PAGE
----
The thing that jumps out at me is “I had the most miserable supervisor for my student teaching that you could imagine”. You should end the description there and go on and teach, forgetting about her. Now I only had one cooperating teacher and he spent the semester on the couch in the office while I taught. As the years wore on I saw prospective teachers have to do 3 very involved weeks long observations plus an internship and student teaching and lord knows what else. It’s crazy.
But you survived it. You had some good experiences, some rotten. Par for the course. From what you’ve said of your personality, my guess is that you internalize criticism even while you recognize intellectually that you should just use it and move on.
I think it’s good that you tried to do what this person told you…….. up to a point. It’s like a particularly tough work-out: as long as you don’t get hurt, it just adds to your toughness. Focus on those other ’cooperating teachers’ and on what you got out of the experiences. It bothers me that you might think of taking more course work; how could that possibly help you? It’s like telling a student to analyze the 3rd conjugation some more; he needs to speak more L2 or read it or something. All classes do is get you thinking more about what you do and what you need to do is do it.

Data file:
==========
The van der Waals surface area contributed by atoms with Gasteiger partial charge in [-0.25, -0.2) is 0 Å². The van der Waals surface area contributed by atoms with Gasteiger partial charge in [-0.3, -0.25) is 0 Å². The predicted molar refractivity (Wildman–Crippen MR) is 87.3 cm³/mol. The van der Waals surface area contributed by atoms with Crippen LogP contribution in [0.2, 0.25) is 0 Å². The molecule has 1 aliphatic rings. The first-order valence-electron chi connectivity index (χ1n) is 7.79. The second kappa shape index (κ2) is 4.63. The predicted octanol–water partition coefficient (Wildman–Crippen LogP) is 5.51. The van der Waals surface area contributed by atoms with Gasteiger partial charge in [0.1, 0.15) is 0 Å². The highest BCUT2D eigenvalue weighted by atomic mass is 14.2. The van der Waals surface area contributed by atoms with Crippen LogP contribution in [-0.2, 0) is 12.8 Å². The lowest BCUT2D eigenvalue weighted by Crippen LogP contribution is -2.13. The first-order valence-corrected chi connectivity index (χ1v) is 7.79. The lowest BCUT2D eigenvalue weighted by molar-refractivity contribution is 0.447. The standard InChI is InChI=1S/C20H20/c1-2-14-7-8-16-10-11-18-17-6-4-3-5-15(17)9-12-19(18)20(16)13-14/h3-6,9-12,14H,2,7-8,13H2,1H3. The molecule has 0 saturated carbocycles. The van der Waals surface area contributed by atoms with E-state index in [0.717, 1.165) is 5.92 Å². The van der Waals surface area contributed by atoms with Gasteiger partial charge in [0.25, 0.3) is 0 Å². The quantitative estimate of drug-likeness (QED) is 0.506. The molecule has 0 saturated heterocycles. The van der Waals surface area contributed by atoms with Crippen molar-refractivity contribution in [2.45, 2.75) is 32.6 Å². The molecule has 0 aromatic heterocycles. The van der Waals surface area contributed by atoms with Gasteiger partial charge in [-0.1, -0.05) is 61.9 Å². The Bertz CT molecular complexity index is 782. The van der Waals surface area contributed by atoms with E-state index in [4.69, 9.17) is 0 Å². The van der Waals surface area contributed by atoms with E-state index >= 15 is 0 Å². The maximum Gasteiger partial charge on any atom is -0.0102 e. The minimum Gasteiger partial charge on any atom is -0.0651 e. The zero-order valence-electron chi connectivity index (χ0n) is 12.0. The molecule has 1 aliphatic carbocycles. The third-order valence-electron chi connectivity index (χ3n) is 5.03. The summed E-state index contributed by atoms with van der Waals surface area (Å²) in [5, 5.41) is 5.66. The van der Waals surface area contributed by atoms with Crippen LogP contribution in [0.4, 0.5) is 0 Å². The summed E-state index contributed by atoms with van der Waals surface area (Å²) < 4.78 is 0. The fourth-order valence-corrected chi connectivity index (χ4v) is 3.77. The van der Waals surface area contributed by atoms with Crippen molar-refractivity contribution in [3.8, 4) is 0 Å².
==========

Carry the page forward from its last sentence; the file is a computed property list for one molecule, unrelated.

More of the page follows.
That group stuff is very hard to work out and takes teachers years of experience to get it to go smoothly. You just keep teaching and trying the group stuff where you think it will help and will work. You’ll work the kinks out of it. It was too much, IMHO, to ask a new teacher to set all that up.
Some of my best friends are nuns but they were also excellent teachers. I valued their teaching more than their nunning. But that’s old impious me.
Let me confide in you that I was the cooperating teacher for a person who, I am sure, curses me to this day. She couldn’t do anything right, it seemed to her. She had a very idealized picture of what a teacher should be like and how students should be and she ran into reality. So not all student-teacher/coop teacher relationships work well. This supervisor couldn’t link up to you. Others did.